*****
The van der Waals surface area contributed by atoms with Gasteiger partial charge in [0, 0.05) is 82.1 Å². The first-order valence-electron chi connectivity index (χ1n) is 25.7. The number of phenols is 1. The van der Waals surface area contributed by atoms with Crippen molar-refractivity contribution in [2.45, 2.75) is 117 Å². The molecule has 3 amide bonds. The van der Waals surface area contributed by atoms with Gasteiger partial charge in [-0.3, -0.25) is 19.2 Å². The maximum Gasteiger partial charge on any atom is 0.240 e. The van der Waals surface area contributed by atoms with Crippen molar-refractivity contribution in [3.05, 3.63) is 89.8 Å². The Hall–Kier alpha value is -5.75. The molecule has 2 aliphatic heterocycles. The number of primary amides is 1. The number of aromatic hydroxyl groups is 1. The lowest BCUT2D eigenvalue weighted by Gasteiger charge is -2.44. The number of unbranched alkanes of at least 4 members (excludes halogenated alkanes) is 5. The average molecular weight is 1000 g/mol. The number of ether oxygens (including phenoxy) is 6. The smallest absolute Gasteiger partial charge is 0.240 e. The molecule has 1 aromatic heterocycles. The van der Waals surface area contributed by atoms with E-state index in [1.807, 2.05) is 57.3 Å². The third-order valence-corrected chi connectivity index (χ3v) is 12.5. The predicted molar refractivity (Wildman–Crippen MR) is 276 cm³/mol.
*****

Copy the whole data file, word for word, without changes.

The van der Waals surface area contributed by atoms with Gasteiger partial charge in [0, 0.05) is 82.1 Å². The first-order valence-electron chi connectivity index (χ1n) is 25.7. The number of phenols is 1. The van der Waals surface area contributed by atoms with Crippen molar-refractivity contribution in [2.45, 2.75) is 117 Å². The molecule has 3 amide bonds. The van der Waals surface area contributed by atoms with Gasteiger partial charge in [-0.3, -0.25) is 19.2 Å². The maximum Gasteiger partial charge on any atom is 0.240 e. The van der Waals surface area contributed by atoms with Crippen molar-refractivity contribution in [3.05, 3.63) is 89.8 Å². The Hall–Kier alpha value is -5.75. The molecule has 2 aliphatic heterocycles. The number of primary amides is 1. The number of aromatic hydroxyl groups is 1. The lowest BCUT2D eigenvalue weighted by Gasteiger charge is -2.44. The number of unbranched alkanes of at least 4 members (excludes halogenated alkanes) is 5. The average molecular weight is 1000 g/mol. The number of ether oxygens (including phenoxy) is 6. The smallest absolute Gasteiger partial charge is 0.240 e. The molecule has 1 aromatic heterocycles. The van der Waals surface area contributed by atoms with E-state index in [1.807, 2.05) is 57.3 Å². The third-order valence-corrected chi connectivity index (χ3v) is 12.5. The predicted molar refractivity (Wildman–Crippen MR) is 276 cm³/mol.